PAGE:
33. 33. 6. Assisted reproduction Infertility refers to the inability to have children using natural methods. It can occur in both men and women, and there are many different causes. Examples:  Low sperm count  Sperm incompatible with cervical mucus  Problems with ovulation  Uterine abnormalities which avoid implantation Methods Artificial insemination: artificial introduction of the semen in the uterus In vitro fertilisation: to get egg from the woman and fertilise them outside her body. Then, the embryos are implanted in the uterus.
  36. 36. 7. Contraception Contraceptive methods can be used by couples who want to have sexual intercourse without the woman becoming pregnant.  Natural methods: • Rhythm method or Ogino-Knaus method: It consists of observing the woman’s menstrual cycle for several months and calculating the days when ovulation is likely to take place. Intercourse can then be avoided during that time. It is not a safe method because it is difficult to calculate the exact moment of the ovulation and it does not protect against STDs.
  37. 37. • Coitus interruptus: During sexual intercourse, the man take his penis out of the woman’s vagina just before he ejaculates. Not reliable method because previouse secretions can contain sperm.  Barrier methods: • Condoms, diaphragm and intrauterine device: they prevent sperm from reaching the egg. - Condom: Thin covering made of latex, that is rolled over an erect penis . Very effective (90-98%). It protects against STDs.
  38. 38. -Diaphragm: latex dome which forms a barrier to stop sperm from reaching the cervix. It is always used with spermicidal cream. It does not avoid STDs. -Intrauterine device (DIU): small, plastic, T-shaped device that is inserted into the uterus by a doctor. It can stay there for years. It does not protect against STDs.
  39. 39.  Chemical methods: they contain hormones. • Emergency contraceptive pills or morning-after pill: It can avoid the pregnancy after a sexual intercourse without protection, avoiding the implantation of a possible embryo. It is only an emergency method because it contains high levels of hormones and it does not protect against STDs. • Contraceptive pill: It avoids ovulation, but allowing menstruation. High effectiveness. Doctor prescription necessary. It does not protect against STDs.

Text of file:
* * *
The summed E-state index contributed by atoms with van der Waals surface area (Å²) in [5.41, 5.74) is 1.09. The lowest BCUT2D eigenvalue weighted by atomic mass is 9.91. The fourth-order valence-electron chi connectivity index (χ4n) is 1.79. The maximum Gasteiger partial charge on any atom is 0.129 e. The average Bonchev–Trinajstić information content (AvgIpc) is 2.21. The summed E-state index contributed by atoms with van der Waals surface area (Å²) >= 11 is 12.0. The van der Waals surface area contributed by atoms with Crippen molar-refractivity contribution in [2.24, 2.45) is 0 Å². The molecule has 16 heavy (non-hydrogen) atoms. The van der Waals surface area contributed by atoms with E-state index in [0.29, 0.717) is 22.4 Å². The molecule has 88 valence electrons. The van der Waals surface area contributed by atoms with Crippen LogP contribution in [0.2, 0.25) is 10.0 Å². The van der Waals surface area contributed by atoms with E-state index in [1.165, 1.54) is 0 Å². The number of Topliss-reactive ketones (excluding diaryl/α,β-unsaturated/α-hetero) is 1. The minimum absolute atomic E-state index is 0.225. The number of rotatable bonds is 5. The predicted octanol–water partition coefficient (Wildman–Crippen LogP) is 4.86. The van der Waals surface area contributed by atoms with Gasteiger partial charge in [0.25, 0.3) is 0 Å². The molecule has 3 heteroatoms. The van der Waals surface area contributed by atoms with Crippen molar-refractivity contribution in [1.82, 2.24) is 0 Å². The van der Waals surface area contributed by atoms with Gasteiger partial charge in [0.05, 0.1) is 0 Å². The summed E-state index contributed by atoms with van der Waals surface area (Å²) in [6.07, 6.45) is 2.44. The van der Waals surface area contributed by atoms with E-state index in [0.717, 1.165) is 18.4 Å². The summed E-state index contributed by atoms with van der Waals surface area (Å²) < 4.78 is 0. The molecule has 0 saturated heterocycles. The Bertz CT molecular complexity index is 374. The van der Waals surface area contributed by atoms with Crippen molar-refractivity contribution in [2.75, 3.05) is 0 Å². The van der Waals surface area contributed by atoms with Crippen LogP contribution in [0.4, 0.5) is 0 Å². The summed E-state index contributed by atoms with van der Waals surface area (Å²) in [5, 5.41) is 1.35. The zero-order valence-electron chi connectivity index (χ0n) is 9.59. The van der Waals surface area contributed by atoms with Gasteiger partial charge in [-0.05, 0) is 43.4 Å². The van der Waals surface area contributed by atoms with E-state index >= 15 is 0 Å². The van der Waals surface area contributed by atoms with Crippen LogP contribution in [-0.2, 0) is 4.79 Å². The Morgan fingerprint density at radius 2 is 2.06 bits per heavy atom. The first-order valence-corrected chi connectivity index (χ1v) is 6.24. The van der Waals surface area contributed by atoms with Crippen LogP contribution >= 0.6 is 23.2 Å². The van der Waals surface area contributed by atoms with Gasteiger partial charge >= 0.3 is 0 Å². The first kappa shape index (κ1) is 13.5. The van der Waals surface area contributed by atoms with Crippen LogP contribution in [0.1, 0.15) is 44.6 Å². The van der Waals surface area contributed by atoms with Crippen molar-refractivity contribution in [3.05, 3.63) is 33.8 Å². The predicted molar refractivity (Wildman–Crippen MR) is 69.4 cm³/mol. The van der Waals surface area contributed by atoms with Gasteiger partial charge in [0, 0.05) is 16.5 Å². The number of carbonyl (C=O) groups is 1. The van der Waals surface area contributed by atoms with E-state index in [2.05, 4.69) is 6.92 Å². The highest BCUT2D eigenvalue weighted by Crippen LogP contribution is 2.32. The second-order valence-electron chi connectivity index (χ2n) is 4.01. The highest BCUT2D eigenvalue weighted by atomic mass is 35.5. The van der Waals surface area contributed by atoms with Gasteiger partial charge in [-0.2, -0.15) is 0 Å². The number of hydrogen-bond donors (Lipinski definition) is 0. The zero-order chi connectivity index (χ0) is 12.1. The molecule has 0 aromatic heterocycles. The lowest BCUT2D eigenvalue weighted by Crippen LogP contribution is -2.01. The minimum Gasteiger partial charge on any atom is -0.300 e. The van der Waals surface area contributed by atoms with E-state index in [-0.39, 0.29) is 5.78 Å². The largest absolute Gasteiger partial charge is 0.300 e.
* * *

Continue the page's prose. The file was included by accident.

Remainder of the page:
40. 40.  Surgical methods: Surgeries that are used to permanently prevent fertilisation. • Tubal ligation (for women): Fallopian tubes are cut, in order to avoid eggs go through. • Vasectomy (for men): Vas deferens are cut, so that the semen does not contain sperm.
  41. 41. 8. Sexually transmitted diseases (STDs) They are diseases that can be transmitted by sexual contact. They can be caused by viruses, bacteria, funghi or protozoa. Some of them can be transmitted to the baby of a pregnant woman through the placenta or during the labour. - Syphilis (bacteria) - Gonorrhoea (bacteria) - Candidiasis - Genital herpes (virus) - Hepatitis B (virus) - HIV (Human Immunodeficiency Virus) - HPV (Human Papilloma Virus)
  42. 42. STD Microorganism Main Symptoms Syphilis Bacteria Ulcers on the genitalia, called chancres. It affects to the nervous system. Gonorrhoea Bacteria Painful urination and inflammation of the genitalia. Candidiasis Fungus Irritation of the vagina an inflammation of the glans. Genital herpes Virus Sores on the genitals and anus. Hepatitis B Virus Inflammation of the liver. AIDS HIV virus Serious weakening of the immune system. Human Papilloma Virus Virus It could cause cervix cancer. chancres Neisseria gonorrheae